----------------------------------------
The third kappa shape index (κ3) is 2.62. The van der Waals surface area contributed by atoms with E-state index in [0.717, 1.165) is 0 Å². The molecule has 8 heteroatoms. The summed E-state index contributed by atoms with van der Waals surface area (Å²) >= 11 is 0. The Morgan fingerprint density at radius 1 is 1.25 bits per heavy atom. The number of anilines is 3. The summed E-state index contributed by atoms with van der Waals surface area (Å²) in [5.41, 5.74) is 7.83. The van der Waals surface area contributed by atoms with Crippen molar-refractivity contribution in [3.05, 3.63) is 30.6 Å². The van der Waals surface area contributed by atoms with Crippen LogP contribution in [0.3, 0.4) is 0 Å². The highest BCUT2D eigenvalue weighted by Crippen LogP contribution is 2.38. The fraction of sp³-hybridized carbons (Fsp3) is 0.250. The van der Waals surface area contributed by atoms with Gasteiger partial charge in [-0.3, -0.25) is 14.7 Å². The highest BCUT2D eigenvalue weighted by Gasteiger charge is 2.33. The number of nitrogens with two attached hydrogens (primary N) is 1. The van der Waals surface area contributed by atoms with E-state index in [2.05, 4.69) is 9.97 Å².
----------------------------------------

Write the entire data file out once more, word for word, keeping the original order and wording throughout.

The third kappa shape index (κ3) is 2.62. The van der Waals surface area contributed by atoms with E-state index in [0.717, 1.165) is 0 Å². The molecule has 8 heteroatoms. The summed E-state index contributed by atoms with van der Waals surface area (Å²) >= 11 is 0. The Morgan fingerprint density at radius 1 is 1.25 bits per heavy atom. The number of anilines is 3. The summed E-state index contributed by atoms with van der Waals surface area (Å²) in [5.41, 5.74) is 7.83. The van der Waals surface area contributed by atoms with Crippen molar-refractivity contribution in [3.05, 3.63) is 30.6 Å². The van der Waals surface area contributed by atoms with Crippen LogP contribution in [0.3, 0.4) is 0 Å². The highest BCUT2D eigenvalue weighted by Crippen LogP contribution is 2.38. The fraction of sp³-hybridized carbons (Fsp3) is 0.250. The van der Waals surface area contributed by atoms with Gasteiger partial charge in [-0.3, -0.25) is 14.7 Å². The highest BCUT2D eigenvalue weighted by Gasteiger charge is 2.33. The number of nitrogens with two attached hydrogens (primary N) is 1. The van der Waals surface area contributed by atoms with E-state index in [2.05, 4.69) is 9.97 Å².